After the benediction, everyone crowded around me again. My attempt to nurse discreetly was  disregarded as the ladies pulled the shawl away from Bethy’s face. No one was disrespectful. It was just a matter of fact: this is how babies obtain nourishment. That was my last bit of culture shock, and  my heart fell head-over-heels-no-reservations in love with the country and the people.

Portuguese Cuisine – “Garoupa à Portuguesa”

My mother’s idea of a fish dinner had always been either tuna sandwiches or fish sticks. I didn’t find them terribly obnoxious, but I wouldn’t, as they say, wake up in the middle of the night yellin’ for them.  There just aren’t enough sauces to make up the lack of flavor when it comes to fish sticks. The best you could say about either of them is that they were a fast meal.

Continental Portugal has 586 miles of coast, and I am here to tell you that the the Portuguese know fish. I’ll admit that the first time I ordered fish in a restaurant, the eyes looking back at me took me aback. It’s just one of those things you have to get used to. But I kept a blind eye on the side of the market where the fish was sold.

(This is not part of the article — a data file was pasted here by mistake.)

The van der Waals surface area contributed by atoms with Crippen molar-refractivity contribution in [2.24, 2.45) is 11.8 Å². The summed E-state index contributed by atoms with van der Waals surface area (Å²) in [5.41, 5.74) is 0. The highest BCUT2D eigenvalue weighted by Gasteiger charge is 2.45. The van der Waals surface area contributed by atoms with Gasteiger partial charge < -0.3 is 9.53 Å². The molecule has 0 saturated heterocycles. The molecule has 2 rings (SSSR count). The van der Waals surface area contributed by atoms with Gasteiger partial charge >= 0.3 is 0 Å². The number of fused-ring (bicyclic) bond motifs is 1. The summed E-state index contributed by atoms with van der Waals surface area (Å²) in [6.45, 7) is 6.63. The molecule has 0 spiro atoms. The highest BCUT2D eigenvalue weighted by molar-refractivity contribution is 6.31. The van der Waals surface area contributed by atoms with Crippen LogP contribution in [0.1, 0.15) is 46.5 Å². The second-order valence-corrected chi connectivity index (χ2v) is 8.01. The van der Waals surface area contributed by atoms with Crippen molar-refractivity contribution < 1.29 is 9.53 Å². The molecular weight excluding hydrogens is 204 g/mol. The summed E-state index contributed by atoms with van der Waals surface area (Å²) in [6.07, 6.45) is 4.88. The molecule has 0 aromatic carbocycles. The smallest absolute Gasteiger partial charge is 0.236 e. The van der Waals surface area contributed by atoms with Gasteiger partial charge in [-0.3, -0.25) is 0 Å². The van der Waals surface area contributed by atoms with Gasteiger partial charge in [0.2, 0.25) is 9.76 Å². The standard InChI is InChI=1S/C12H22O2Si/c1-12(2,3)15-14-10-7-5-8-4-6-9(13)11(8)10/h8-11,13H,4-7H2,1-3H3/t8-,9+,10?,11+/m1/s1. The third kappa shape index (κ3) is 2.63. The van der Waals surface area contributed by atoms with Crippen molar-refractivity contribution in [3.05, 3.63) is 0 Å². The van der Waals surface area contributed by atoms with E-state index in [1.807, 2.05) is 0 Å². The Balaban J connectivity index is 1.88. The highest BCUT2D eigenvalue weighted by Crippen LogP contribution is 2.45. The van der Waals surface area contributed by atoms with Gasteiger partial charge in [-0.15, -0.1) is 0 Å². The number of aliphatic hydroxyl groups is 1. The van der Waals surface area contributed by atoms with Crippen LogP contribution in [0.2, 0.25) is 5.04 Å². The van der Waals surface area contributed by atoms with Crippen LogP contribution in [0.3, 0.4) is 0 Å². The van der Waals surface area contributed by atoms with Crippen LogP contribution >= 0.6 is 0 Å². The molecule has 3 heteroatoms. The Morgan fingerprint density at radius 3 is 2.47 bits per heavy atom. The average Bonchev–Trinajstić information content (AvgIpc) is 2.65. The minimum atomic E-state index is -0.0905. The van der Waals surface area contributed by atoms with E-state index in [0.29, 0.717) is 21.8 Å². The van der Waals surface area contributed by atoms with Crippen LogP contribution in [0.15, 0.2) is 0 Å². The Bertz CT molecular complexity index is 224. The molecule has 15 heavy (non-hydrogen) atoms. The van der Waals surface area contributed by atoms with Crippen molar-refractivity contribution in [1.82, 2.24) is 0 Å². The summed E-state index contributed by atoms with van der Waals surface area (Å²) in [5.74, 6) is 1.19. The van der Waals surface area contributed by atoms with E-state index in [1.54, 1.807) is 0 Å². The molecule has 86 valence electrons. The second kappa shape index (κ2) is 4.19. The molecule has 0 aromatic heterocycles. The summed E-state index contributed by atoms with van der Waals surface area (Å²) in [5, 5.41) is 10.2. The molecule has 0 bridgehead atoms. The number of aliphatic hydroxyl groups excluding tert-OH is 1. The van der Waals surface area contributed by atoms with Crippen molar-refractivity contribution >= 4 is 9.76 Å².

Fate caught up with me, though. Our “Tia Lília” invited us to her home for a fish dinner. She was concerned that Harry was way too thin and she wanted to give me some cooking advice. Into the kitchen I went to watch her prepare a fish the likes I had never seen before. The body of it was kind of triangular and happily, it was dead. The first thing she did was teach me how to scale the fish, then followed it up with a demonstration of how to filet the fish. But she left the eyes on it.